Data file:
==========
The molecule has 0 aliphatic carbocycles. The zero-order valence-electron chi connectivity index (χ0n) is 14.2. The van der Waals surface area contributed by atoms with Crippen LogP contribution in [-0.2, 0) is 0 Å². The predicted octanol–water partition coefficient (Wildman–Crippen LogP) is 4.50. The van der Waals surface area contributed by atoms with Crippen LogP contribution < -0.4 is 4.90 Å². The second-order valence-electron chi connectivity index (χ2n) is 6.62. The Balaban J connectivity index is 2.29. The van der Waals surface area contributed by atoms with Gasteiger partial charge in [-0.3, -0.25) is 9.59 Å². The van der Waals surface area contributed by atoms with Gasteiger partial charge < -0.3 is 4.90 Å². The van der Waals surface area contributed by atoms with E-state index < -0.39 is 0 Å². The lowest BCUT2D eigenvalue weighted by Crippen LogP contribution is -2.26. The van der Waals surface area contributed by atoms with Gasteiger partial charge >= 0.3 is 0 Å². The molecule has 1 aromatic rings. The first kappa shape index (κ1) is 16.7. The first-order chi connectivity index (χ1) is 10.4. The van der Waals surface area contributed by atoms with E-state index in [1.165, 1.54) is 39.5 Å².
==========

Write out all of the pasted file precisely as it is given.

The molecule has 0 aliphatic carbocycles. The zero-order valence-electron chi connectivity index (χ0n) is 14.2. The van der Waals surface area contributed by atoms with Crippen LogP contribution in [-0.2, 0) is 0 Å². The predicted octanol–water partition coefficient (Wildman–Crippen LogP) is 4.50. The van der Waals surface area contributed by atoms with Crippen LogP contribution < -0.4 is 4.90 Å². The second-order valence-electron chi connectivity index (χ2n) is 6.62. The Balaban J connectivity index is 2.29. The van der Waals surface area contributed by atoms with Gasteiger partial charge in [-0.3, -0.25) is 9.59 Å². The van der Waals surface area contributed by atoms with Gasteiger partial charge < -0.3 is 4.90 Å². The van der Waals surface area contributed by atoms with E-state index < -0.39 is 0 Å². The lowest BCUT2D eigenvalue weighted by Crippen LogP contribution is -2.26. The van der Waals surface area contributed by atoms with Gasteiger partial charge >= 0.3 is 0 Å². The molecule has 1 aromatic rings. The first kappa shape index (κ1) is 16.7. The first-order chi connectivity index (χ1) is 10.4. The van der Waals surface area contributed by atoms with E-state index in [1.165, 1.54) is 39.5 Å².